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### Course: 4th grade (Eureka Math/EngageNY) > Unit 5

Lesson 3: Topic C: Fraction comparison- Comparing fractions: tape diagram
- Comparing fractions: number line
- Comparing fractions: fraction models
- Visually compare fractions with unlike denominators
- Visually comparing fractions review
- Comparing fractions 1 (unlike denominators)
- Comparing fractions 2 (unlike denominators)
- Compare fractions with different numerators and denominators
- Compare fractions using benchmarks
- Compare fractions word problems

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# Comparing fractions: fraction models

Sal compares fractions visually with pies.

## Want to join the conversation?

- Are there any other way to solve this equations?(20 votes)
- What would you do if you had improper fractions? Use a different technique?(9 votes)
- no,the tequenice is the same(3 votes)

- Are there diffrent ways to solve this?(6 votes)
- I know you just watch another vid about it(7 votes)

- shoudent 7/10 be bigger then 8/9?(0 votes)
- In the fraction 7/10, the pieces are smaller than they are in 8/9 because the whole is broken up into more pieces. Because you have more of the bigger pieces (8 pieces compared to 7), that is the bigger fraction.(20 votes)

- What are fractions?(1 vote)
- Fractions are the parts that form a whole.(1 vote)

- cant we just use a common denominator(2 votes)
- are there any other ways to solve this equations?(2 votes)
- how does what he said make sense? I don't understand at all.(2 votes)
- So the fraction with the smallest denominator is going to be the biggest fraction?(1 vote)
- only if it is filled(2 votes)

- is 7/10 bigger than 8/9? Yes or No?(1 vote)
- 8/9 ig bigger and did you post this befor or after the vido.(2 votes)

## Video transcript

- What I want to do in this video is compare the fraction
7/10 to the fraction 8/9. And, like always, I encourage
you to pause the video and see if you can figure
out where these things-- one of these is larger than the other, or whether they are equal. So, for me in this video, I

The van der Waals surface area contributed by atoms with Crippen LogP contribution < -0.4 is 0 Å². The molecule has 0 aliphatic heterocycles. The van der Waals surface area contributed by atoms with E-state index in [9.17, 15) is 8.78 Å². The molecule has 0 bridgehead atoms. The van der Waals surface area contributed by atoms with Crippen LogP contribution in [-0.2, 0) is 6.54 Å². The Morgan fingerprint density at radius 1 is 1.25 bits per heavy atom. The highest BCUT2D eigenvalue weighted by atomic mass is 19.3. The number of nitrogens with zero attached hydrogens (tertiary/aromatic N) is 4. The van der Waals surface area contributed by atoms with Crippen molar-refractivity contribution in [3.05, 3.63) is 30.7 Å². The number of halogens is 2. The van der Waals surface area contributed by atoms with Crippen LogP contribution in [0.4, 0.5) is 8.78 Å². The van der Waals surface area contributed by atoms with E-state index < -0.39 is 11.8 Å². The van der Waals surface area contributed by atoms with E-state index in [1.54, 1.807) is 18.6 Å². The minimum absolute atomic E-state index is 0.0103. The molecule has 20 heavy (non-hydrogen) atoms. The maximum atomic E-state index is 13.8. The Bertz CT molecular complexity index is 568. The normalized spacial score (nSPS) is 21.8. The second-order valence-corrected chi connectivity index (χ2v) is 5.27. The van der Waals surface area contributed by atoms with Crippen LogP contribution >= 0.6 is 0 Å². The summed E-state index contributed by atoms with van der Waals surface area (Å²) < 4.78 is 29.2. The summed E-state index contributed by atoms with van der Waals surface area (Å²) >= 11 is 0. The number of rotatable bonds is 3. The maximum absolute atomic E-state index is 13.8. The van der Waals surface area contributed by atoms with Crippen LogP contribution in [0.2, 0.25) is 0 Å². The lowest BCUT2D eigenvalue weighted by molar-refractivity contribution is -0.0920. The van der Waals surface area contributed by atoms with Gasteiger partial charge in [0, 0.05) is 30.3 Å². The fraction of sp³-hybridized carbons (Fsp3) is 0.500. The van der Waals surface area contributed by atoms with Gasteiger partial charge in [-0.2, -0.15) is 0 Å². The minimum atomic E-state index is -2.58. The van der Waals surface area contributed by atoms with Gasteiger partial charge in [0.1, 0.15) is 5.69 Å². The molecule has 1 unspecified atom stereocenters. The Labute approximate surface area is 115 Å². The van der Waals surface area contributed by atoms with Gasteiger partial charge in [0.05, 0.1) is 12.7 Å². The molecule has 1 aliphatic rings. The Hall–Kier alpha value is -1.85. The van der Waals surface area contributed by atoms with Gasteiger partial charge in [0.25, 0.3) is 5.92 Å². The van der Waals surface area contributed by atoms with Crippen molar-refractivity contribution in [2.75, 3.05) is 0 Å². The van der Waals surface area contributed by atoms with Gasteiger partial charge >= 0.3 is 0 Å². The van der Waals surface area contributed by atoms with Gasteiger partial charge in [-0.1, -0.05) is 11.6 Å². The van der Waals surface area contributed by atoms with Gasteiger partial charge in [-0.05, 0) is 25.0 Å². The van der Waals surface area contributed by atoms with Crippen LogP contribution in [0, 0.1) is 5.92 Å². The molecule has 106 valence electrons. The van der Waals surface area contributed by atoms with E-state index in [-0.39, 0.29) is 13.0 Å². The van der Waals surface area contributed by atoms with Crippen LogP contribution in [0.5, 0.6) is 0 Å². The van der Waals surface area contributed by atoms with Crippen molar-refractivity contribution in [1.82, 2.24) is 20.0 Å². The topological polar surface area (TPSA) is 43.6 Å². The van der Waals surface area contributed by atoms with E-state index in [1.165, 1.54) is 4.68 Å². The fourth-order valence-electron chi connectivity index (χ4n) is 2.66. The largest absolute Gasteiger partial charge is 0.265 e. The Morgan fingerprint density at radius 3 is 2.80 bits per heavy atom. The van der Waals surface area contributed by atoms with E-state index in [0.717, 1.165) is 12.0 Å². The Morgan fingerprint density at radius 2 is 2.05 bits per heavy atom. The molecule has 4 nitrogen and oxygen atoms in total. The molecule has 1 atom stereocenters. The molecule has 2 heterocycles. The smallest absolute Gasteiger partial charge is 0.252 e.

want to think about it visually. And I'm going to do that
using wholes of the same size that are circles. So let me draw them or
let me get them, here. So there you go, so these
are wholes of the same size. I'm gonna compare 7/10 of
this whole of the circle to 8/9 or this whole. Which is a circle of the exact same size. If you're comparing 7/10 of a small circle to 8/9 of a bigger circle
or 7/10 of a big circle to 8/9 of a smaller circle
or a different shape, then you really can't make the comparison. But we're gonna compare
7/10 of the same whole to 8/9 of the same whole. Now, you can see the way
that I've pre-drawn it. The circles are the same size, but I have divided them into a
different number of sections. Here, since I have
10ths, I've divided into, you see that I've divided it
into, one, two, three, four, five, six, seven, eight,
nine, ten sections. Over here, since we're dealing with 9ths, you can see I've divided
it into one, two, three, four, five, six, seven,
eight, nine sections. But let's think about
what 7/10 represents. It represents 7 of these 10 sections. So let me color them in. Let me get my coloring in tool. So that represents one, two, three four, five, six, seven out of the ten sections. Now what about 8/9? 8/9 is going to represent 8
of these 9 equal sections. One, two, three, four, five, six, seven, eight of those sections. So which one of these is larger? Which one is larger? Well you can see very clearly, remember we're using 8/9 of the same whole and 7/10 of that exact same whole. You see that we have
colored in more in magenta, or this pinkish color
than we have in blue. So 8/9 is the larger of these two. Or we could say that
7/10 is less than 8/9. And once again, the way I
remember what symbol to use, we always want it opening to the larger of the two number or the little, the tip is going to be pointing to the smaller of the two number. So, 7/10 is less than 8/9.